And the ALCS MVP is …
A few of us in the press box broached this subject as Game 4 slowly drew to a conclusion: Assuming the Yankees find a way to win one more game, who’s the MVP of the ALCS?
It’s Alex or CC. Or CC or Alex.
My gut reaction is Alex, who has singlehandedly changed both the ALDS and ALCS. Just ask Joe Nathan and Brian Fuentes. His remarkable numbers represent personal redemption that is almost incomprehensible in its completeness.
Will anyone ever label him “un-clutch” again?
I don’t love numbers but his in postseason are these: .407, 11-for-27, five home runs, 11 RBIs, four walks, four strikeouts. That’s the tangible part. The intangible part is that there isn’t a pitcher with a heartbeat who wants to see him at the plate right now. In any situation.
Meanwhile CC has been almost unhittable. Neither the Twins nor the Angels have had a chance when he’s been on the mound. And his best outing of the bunch arguably was last night’s, on three days rest. (He’s also saved Girardi from some of those shaky bullpen moves.)
His playoff stats, in winning all three of his starts: 22.2 innings, 1.19 ERA, 17 hits, three earned runs, 20 strikeouts, three walks. He’s thrown 327 pitches, meaning he is allowing an opponent to get a hit every 19 or 20 pitches. And he allows a baserunner every 16 or 17 pitches.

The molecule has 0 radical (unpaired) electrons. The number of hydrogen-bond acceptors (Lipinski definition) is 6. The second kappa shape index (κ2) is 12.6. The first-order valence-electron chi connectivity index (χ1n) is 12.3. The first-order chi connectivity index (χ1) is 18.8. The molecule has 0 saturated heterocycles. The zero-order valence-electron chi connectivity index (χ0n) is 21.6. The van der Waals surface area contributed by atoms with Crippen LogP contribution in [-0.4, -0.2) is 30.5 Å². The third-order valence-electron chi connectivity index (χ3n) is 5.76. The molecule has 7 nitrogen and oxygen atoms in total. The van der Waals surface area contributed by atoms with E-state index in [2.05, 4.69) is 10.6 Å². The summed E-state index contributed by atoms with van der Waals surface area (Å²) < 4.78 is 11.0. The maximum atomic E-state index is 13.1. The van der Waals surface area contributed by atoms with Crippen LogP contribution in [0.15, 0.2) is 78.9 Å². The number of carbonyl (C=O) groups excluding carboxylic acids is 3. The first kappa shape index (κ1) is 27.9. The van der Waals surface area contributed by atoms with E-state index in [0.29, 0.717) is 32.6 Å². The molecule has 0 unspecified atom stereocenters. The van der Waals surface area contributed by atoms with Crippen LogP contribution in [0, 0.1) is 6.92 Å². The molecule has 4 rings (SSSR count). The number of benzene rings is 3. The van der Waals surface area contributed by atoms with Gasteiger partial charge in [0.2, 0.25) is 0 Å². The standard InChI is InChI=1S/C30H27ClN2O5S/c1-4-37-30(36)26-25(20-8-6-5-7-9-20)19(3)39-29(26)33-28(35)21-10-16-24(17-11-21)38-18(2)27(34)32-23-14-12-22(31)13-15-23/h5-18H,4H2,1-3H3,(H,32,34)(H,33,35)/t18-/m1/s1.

When you watch CC, he never, ever appears to lose control, of his stuff or his senses, even when he runs into a bit of trouble. He doesn’t ever seem even slightly out of sorts. It’s amazing.
So, who’s your ALCS MVP?
The (possible) World Series: Those CC vs. Cliff Lee starts could be incredible, no? And in Ryan Howard, the Phils have their version of Alex. Should be fun.
The best closer of all-time: So, on the team bus to Angel Stadium yesterday, Mariano asked me if I’d heard a story about him spitting on the ball. Yes, I said. Then he laughed.
We chatted about it briefly; he said a friend had just told him in a phone conversation about the “controversy.” Clearly, Mariano found the whole thing preposterous. (As did MLB and Mike Scioscia.)
I asked Mariano if I could repeat this story. He said yes. (Ordinarily, I consider happenings on the bus and charter to be off limits.) And I asked if I could report that he laughed.
“You can say whatever you want to,” he said, smiling. And then he laughed some more.
Mariano has the ability to dismiss the absurd, or a poor outing, as well as any athlete I’ve ever seen. His temperament is as important as his cutter in making him the closer, and competitor, he is. Maybe more so.
Seems like a lifetime ago when people were doubting him back in April and early May, doesn’t it?
The three hole: Before you lash out, here is a disclaimer: Mark Teixeira’s defense has absolutely, positively saved the Yankees’ bacon at important times this postseason. No doubt about it.
But it’s amazing how little production the Yankees and the Angels have gotten from the third spot in the order.
Teixeira is hitting .133 in the playoffs, Torii Hunter .222.